1. Introduction

Global agricultural production faces increasing pressure from more frequent and extreme weather events such as floods, droughts and frosts; changes in the amounts, seasonality, intensity and distribution of precipitation; rising energy costs; civil conflicts; continued population growth (despite a decrease in the global growth rate); a growing meat demand from an expanding middle class; and land degradation [1]. Increasing competition for water is placing pressure on irrigation systems and poverty and conflict continue to undermine food security, particularly in the developing world [2]. Although global agricultural production output continues to grow, these pressures place increasing strain on society’s ability to provide an adequate and safe supply of food for an increasing global population.
In response to the growing stress on world food supplies, the past few years have seen an increased demand for timely, comprehensive, transparent, and accurate global agricultural intelligence. Global agricultural trade, effective national and international agricultural policies, and timely response to food crises, depend on reliable and timely crop production information. Currently there are a large number of operational national and international agricultural monitoring systems operating at a range of scales providing critical agricultural information. The primary international monitoring systems include the USAID Famine Early Warning System (FEWS-NET), the UN Food and Agriculture Organization (FAO) Global Information and Early Warning System (GIEWS), the Monitoring Agriculture by Remote Sensing (MARS) Project of the European Commission, at the Joint Research Center (JRC Ispra), the Crop Watch Program at the Institute of Remote Sensing Applications (IRSA) of the Chinese Academy of Sciences and the USDA Foreign Agricultural Service (FAS) Global Agriculture Monitoring (GLAM) System.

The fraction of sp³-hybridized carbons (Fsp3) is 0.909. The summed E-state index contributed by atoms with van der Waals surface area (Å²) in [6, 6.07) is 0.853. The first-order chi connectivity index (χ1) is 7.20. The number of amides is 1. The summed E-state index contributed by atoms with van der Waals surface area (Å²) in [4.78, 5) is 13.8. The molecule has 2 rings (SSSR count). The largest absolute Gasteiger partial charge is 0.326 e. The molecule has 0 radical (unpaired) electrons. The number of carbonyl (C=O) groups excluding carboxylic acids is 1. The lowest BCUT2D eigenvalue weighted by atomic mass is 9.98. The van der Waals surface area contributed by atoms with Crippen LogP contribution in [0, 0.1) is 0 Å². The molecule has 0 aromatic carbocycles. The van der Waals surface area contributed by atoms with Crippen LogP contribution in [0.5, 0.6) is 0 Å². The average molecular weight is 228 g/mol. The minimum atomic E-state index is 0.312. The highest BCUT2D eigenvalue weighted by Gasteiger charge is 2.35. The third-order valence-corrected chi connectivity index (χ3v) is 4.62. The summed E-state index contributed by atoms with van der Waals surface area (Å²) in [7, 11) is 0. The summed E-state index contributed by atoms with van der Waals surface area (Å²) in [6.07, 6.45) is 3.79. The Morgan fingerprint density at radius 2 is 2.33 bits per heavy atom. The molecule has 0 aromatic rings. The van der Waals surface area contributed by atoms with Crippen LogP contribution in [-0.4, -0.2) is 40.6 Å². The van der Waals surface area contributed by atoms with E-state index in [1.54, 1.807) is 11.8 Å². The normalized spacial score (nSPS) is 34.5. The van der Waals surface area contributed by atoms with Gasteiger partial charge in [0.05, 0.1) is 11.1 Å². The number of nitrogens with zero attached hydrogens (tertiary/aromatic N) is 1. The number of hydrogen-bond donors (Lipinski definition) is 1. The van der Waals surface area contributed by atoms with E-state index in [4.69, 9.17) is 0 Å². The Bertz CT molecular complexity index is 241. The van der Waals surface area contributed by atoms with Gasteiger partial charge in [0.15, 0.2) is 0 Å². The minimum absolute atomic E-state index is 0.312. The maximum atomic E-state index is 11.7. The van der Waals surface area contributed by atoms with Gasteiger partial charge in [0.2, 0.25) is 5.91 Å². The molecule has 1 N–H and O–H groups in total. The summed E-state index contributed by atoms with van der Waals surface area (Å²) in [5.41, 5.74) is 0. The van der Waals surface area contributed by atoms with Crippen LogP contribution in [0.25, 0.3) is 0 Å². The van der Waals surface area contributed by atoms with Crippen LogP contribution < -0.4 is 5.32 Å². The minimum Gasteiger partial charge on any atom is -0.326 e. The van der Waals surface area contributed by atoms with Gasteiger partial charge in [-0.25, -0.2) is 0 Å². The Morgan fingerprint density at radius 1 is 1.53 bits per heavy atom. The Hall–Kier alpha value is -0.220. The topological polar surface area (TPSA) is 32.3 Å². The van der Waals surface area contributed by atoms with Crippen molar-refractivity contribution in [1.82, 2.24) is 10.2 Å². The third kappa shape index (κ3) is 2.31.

The USDA FAS is currently the only provider of regular, timely, objective crop production forecasts at the global scale. This unique capability is in part afforded by the USDA’s partnership with NASA through the GLAM project, which provides global coverage of earth observations data and analysis tools for crop condition monitoring and production assessment at the global scale [3].